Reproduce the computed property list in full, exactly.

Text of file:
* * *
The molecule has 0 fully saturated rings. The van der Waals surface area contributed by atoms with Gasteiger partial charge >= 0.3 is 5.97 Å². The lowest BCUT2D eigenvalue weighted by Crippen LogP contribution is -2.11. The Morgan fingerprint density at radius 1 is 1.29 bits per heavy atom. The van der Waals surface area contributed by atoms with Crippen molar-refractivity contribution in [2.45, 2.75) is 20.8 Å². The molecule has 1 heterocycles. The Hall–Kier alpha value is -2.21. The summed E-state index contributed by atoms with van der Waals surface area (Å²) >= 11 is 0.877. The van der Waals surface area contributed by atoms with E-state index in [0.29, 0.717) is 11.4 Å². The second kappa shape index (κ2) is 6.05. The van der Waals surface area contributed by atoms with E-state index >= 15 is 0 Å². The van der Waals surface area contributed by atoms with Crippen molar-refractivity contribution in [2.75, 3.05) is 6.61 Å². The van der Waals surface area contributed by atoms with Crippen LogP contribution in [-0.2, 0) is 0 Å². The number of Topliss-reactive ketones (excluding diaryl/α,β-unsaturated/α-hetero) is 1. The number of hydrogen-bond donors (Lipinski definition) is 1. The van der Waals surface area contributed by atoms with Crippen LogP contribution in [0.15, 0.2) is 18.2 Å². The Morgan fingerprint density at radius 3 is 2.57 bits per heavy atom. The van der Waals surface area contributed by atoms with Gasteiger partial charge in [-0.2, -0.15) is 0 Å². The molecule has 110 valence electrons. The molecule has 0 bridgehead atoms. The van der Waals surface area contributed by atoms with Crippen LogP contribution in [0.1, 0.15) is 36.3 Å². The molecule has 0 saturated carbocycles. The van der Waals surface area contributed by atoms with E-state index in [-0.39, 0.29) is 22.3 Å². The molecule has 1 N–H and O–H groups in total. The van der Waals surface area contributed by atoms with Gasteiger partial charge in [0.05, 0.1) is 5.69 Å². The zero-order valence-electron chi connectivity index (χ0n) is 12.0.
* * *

The molecule has 0 fully saturated rings. The van der Waals surface area contributed by atoms with Gasteiger partial charge >= 0.3 is 5.97 Å². The lowest BCUT2D eigenvalue weighted by Crippen LogP contribution is -2.11. The Morgan fingerprint density at radius 1 is 1.29 bits per heavy atom. The van der Waals surface area contributed by atoms with Crippen molar-refractivity contribution in [2.45, 2.75) is 20.8 Å². The molecule has 1 heterocycles. The Hall–Kier alpha value is -2.21. The summed E-state index contributed by atoms with van der Waals surface area (Å²) >= 11 is 0.877. The van der Waals surface area contributed by atoms with E-state index in [0.29, 0.717) is 11.4 Å². The second kappa shape index (κ2) is 6.05. The van der Waals surface area contributed by atoms with E-state index >= 15 is 0 Å². The van der Waals surface area contributed by atoms with Crippen molar-refractivity contribution in [2.75, 3.05) is 6.61 Å². The van der Waals surface area contributed by atoms with Crippen LogP contribution in [-0.2, 0) is 0 Å². The number of Topliss-reactive ketones (excluding diaryl/α,β-unsaturated/α-hetero) is 1. The number of hydrogen-bond donors (Lipinski definition) is 1. The van der Waals surface area contributed by atoms with Crippen LogP contribution in [0.15, 0.2) is 18.2 Å². The Morgan fingerprint density at radius 3 is 2.57 bits per heavy atom. The van der Waals surface area contributed by atoms with Gasteiger partial charge in [-0.2, -0.15) is 0 Å². The molecule has 110 valence electrons. The molecule has 0 bridgehead atoms. The van der Waals surface area contributed by atoms with Crippen LogP contribution in [0.1, 0.15) is 36.3 Å². The molecule has 0 saturated carbocycles. The van der Waals surface area contributed by atoms with E-state index in [-0.39, 0.29) is 22.3 Å². The molecule has 1 N–H and O–H groups in total. The van der Waals surface area contributed by atoms with Gasteiger partial charge in [0.05, 0.1) is 5.69 Å². The zero-order valence-electron chi connectivity index (χ0n) is 12.0.